I was excited to learn about a new version of Efty while reading one of my favorite blogs, OnlineDomain.com. Konstantinos (the publisher of OnlineDomain) shared a Tweet that Efty had written last week with a video walkthrough of the new Efty and I have to say it looks really impressive. You can have a look for yourself here:

As many of you know, I have been a big fan of Efty’s for quite a while now but I’ve told Doron in the past that I do think the UX could use a bit more polish. The new UX is incredibly clean and actually exceeded my expectations for this next rev which is pretty exciting.

One of my favorite things about Efty is Reporting functionality and it looks like this got a pretty snazzy facelift in the process along with everything else. I’m not sure when the new Efty launches but I’m looking forward to it and you can bet that I’ll report back here on my blog sharing some of the cool new bells and whistles that I find.

Congrats to Doron and the whole Efty team, I know how complicated it is to get updates like made and I can’t wait to explore! On that note…any chance I can get a little beta access to play around with it even earlier? 😉



People talk a lot about the concept of “brand protection” and it’s something that is relevant to startups and Fortune 500 companies alike. Most people check the box and decide their brand is protected because they own the .COM, and have the matching Twitter and Instagram handles.

The reality is, your  brand is a lot more than one domain name and two social media handles. In fact, if that’s all you have – just think of everything you don’t have. Anyone could launch a website on the same domain as you but just have it end with .NET or .ORG, they could even create a confusingly similar product to yours and sell it under your brand name.

Oh and that can all still happen while you happily own the .COM, the matching Twitter and Instagram handles, heck you can even have company shirts and hats. There’s a good chance that if you’re reading this right now, it could be the first time you ever really thought about what protecting your brand really means. While it would be great to dive right in and immediately secure your brand online, it all starts with monitoring.

Branding experts at BRANDIT identified three key areas to focus on when you’re trying to protect your brand:

  1. Domain name infringements– these include where the trademark is being used either identical and/or confusingly similar with additional words or letters, “typo squatting” where a registrant deliberately sets a domain to take advantage of consumers mistyping a domain name;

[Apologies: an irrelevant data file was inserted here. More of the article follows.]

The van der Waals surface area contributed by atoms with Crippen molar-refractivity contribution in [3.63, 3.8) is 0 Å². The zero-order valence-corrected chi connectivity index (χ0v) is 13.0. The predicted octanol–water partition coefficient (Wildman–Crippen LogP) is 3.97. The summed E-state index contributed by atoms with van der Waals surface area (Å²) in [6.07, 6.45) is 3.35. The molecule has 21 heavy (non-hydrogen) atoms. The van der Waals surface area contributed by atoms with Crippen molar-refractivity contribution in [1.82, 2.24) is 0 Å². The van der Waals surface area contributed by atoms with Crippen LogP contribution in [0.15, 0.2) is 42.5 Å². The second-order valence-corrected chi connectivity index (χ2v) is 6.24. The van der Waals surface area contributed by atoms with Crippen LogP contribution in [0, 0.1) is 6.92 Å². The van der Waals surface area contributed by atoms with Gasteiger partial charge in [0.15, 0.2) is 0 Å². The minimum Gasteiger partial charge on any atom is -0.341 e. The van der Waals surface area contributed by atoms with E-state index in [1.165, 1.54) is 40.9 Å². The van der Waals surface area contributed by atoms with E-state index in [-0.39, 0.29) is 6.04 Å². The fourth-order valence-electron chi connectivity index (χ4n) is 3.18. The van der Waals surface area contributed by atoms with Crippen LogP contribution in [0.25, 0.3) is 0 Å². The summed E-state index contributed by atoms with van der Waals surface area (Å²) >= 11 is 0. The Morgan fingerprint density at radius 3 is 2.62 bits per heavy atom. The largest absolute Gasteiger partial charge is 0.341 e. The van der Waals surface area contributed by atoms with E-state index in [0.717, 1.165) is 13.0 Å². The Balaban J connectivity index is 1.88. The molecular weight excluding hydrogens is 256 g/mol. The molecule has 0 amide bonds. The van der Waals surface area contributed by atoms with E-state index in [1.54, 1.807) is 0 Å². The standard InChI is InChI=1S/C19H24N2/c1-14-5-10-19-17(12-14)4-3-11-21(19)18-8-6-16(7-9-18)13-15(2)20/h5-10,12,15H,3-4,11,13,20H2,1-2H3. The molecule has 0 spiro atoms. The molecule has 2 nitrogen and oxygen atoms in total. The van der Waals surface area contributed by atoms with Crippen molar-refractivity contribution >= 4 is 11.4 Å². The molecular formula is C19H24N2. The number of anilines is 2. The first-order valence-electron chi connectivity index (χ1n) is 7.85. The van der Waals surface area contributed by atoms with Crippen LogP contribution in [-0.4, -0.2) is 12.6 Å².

2. Counterfeit products– research indicates one in six products sold online are counterfeit, with significant impact for brand owners; and
  3. Phishing– phishing schemes are becoming more sophisticated, where fraudsters use a seemingly legitimate website to gather sensitive information either through an online form or email campaign.

(Source – BRANDIT Blog)

I wish I could point you to a tool that you paid $20/month to and poof, your brand was protected…but you get what you pay for and there really is no tool that can do it all. To truly keep your brand protected online it’s often a combination of a real person (remember people?) with experience in brand protection coupled with best-in-class software.

“Even with the best quality monitoring tools, utilizing the ‘human touch’ of an experienced practitioner to review the hits and focus the reporting and subsequent actions taken, can have a significant impact.” (Source – Elena Zubenko)

While I think it’s always interesting to hear what experts in brand protection think, I usually want some concrete examples to understand how people are actually using services like this in the real world. BRANDIT was kind enough to share four case studies for me, all are completely different companies which makes it interesting to dive deeper into the role brand protection played in each of their journeys:

  • Case study 1 – a consumer medical device company that had previously focussed on B2B sales is now increasingly engaging directly with consumers, and is looking to launch B2C sales in the coming months. This business is now working on its online monitoring strategy.
  • Case study 2 – Major international congresses are a target for phishers, poachers and pirates and need to find solutions to “clear the internet” of fake sites which pretend to be authorised by the congress and take bookings for hotels, sponsorships and registrations from unwitting delegates.
  • Case study 3 – BRANDIT working with a world famous luxury watch brand to search for infringements where the brand is being used on T-shirts only, as a targeted focus is needed to deal with the different types of infringement issues faced by the brand
  • Case study 4 – a leading chocolate brand wants to find where the brand is being used  in regards to e-cigarette liquids

Here’s a pretty scary example of someone clearly taking advantage of another company’s brand. What if that delicious Japanese Kobe Beef you bought…uh, wasn’t from Japan. A brand has dealt with a bit of a nightmare as someone else profited off their brand selling counterfeit products, food products in this case.